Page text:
In the article by Martindale, Chambers, and Thompson, we learn that informed consent and confidentiality. A person should be informed of their right to confidentiality and the treatment they are consenting to in the therapeutic relationship. This study is significantly important because we are shown that there has been not very much previous research done on how well we manage consent, how informed the patient is, how honest they are, and what they actually know about the policies of the provider. Professionals in many settings create and utilize very different techniques of informed consent and confidentiality. In professions where professionals constantly see people who are troubled, who see the everlasting devastation of grief, pain, and the disparities of people in situations that they can’t change, it can be very taxing and wearing on even the most seasoned professional person, but do we actually communicate well to the patient that they have rights? In the article, we see that so many patients are so desperate to receive care that they instantly just “sign papers” so that the can see the psychologist. If a patient is that desperate, how do we know that mental health professionals are performing to their maximum standards of informing the patient about their care standards and things like who has the appropriate access to their medical information? We, as counseling psychology graduate students and professionals alike, have a strong moral and ethical responsibility to ourselves, our colleagues, and our clients to make sure that we provide appropriate documentation, informing the patients clearly of their rights and responsibilities, so that we do not potentially negatively affect the lives of other people. In the article by Martindale, Chambers, and Thompson, in the four themes that emerge, “being referred; the participant’s feelings, mental health difficulties, and their impact; relationships with workers and carers; and autonomy (Martindale et al,...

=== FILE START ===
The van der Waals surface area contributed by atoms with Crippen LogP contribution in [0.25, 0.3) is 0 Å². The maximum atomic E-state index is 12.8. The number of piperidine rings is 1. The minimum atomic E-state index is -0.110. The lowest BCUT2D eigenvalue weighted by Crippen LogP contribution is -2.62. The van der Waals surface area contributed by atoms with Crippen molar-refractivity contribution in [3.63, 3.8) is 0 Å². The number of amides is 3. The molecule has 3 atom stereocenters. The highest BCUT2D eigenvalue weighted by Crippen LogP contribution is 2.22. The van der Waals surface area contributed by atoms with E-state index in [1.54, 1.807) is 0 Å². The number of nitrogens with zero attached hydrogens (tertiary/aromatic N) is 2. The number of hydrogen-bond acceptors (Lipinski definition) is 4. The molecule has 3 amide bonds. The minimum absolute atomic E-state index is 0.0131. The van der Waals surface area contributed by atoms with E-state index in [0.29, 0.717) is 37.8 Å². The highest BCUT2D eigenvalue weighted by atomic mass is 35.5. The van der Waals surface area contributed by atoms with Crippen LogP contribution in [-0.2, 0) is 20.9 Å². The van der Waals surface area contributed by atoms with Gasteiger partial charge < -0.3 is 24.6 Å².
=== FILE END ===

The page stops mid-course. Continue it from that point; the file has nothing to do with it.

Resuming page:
References: Martindale, S. J., Chambers, E., & Thompson, A. R. (2009). Clinical psychology service users ' experiences of confidentiality and informed consent: A qualitative analysis. Psychology and Psychotherapy: Theory, Research, and Practice, 82, 355-368.
Welfel, E. R. (2013). Ethics in counseling and psychotherapy: standards, research, and emerging
issues (5th ed.). Belmont, CA: Brooks/Cole, Cengage Learning.
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